Washington University Institutional Review Board

Institutional Review Boards (IRBs) were created, as required by federal law, to review and oversee research involving humans.  The2015 02 24 IRB Consolidation Award - About IRB Page mission of the IRB is to protect the rights and welfare of individuals recruited for, or participating in, human subject research. The Washington University IRB includes members from various backgrounds and expertise such as: physicians, non-physician scientists, researchers, clinicians, nurses, pharmacists, occupational therapists, physical therapists (among other members of the medical community), lawyers, clergy, and lay people from the St. Louis community.

Find out more about WU IRB history in HRPO Open Access Library.

 

The IRB at Washington University in St. Louis

The Washington University in St. Louis’s Institutional Review Board (IRB) serves Washington University, Barnes-Jewish Hospital and St. Louis Children’s Hospital.

 Washington University in St. Louis IRB Committee Information

The Washington University IRB reviews new and renewal applications, reportable events, and modifications to research studies. Committee meetings occur each week. Our committee members include; physicians, non-physician scientists, researchers, clinicians, nurses, pharmacists, occupational therapists, physical therapists (among other members of the medical community), lawyers, clergy, and lay people from the St. Louis community.

A History of the WU Institutional Review Board

Post-war America saw a significant increase in research involving human subjects, during which Washington University in St. Louis thrived as an academic medical center. Over the course of these decades, agencies like the National Institutes of Health and the Food and Drug Administration began laying the groundwork for research regulations in place today. Many institutions like Washington University in St. Louis remained aware and compliant with these evolving policies. But it was not until a 1972 whistleblower account of the Tuskegee Syphilis Study hit the front page of all major newspapers that research ethics and regulation became a matter of national concern.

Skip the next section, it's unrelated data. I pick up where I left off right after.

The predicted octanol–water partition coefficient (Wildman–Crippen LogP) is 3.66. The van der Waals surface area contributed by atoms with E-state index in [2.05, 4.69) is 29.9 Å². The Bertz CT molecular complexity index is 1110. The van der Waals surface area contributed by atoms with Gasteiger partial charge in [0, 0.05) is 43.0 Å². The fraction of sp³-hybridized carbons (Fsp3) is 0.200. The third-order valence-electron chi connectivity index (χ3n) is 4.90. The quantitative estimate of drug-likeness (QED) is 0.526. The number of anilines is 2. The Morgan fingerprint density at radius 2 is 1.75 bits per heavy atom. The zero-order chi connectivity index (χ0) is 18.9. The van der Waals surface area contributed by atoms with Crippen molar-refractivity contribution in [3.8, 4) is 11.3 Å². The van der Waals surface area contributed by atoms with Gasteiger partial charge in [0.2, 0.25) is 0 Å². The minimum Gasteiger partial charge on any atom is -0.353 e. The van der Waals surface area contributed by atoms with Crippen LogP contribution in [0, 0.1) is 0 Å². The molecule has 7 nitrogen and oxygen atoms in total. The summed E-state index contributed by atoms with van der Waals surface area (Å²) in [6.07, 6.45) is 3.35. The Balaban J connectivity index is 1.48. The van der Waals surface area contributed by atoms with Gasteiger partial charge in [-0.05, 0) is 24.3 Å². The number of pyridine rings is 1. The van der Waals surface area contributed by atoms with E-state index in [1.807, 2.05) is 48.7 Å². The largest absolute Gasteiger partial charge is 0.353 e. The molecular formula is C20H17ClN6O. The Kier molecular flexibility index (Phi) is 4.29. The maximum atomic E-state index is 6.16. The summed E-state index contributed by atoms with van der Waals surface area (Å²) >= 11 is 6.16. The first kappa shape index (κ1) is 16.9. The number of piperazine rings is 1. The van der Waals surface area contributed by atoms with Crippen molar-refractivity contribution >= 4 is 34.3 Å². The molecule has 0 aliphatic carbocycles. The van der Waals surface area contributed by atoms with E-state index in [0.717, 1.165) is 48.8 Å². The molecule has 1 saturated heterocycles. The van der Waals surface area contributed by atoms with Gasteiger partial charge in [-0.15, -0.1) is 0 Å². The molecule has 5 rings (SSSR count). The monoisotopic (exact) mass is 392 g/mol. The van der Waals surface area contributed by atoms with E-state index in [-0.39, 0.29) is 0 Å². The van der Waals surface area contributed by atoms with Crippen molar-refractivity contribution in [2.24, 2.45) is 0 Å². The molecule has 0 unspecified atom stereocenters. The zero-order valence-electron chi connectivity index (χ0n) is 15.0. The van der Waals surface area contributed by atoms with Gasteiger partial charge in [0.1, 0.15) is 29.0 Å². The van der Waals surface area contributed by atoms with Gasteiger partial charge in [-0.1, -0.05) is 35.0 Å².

In 1969, the “Committee for the Review of Research On Human Beings” began meeting at Washington University in St. Louis School of Medicine. Motivated by the growing national conversation about research ethics, this group of 11 physicians would gather regularly to discuss the ethics of proposed research here at WU. Over time this small committee turned into two committees, and then into three, with an enterprising physician named Dr. John Vavra emerging as their first Executive Chair. A popular lecturer on research ethics both locally and nationally, Dr. Vavra oversaw these WU committees that would become formally known as the Institutional Review Board in the mid-70s.

As the institution continued to expand dramatically as a research center in a wide range of academic disciplines, the Institutional Review Board grew accordingly. By 1987, Dr. Philip Ludbrook assumed Dr. Vavra’s role, now at the helm of a complex process by which up to eleven separate committees would meet monthly on a volunteer basis to review all proposed research involving human participants at the institution. In 2010, Dr. Jonathan Green became the third long-term Executive Chair, overseeing a number of innovative transitions that have made the WU IRB a model for academic institutions of its size.

An Institutional Review Board of this size requires the voluntary commitment of many physicians, health care professionals, scientists, and representatives from the local community. This voluntary spirit has long been a trademark of the review of human subjects research at Washington University in St. Louis, ever since a few interested physicians in the late 60s met to talk about the dignity and welfare of those willing to participate in the advancement of science. The task remains to this day what Dr. Vavra described in a 1968 lecture: a concerted effort to maintain scientific “excellence in the context of community.”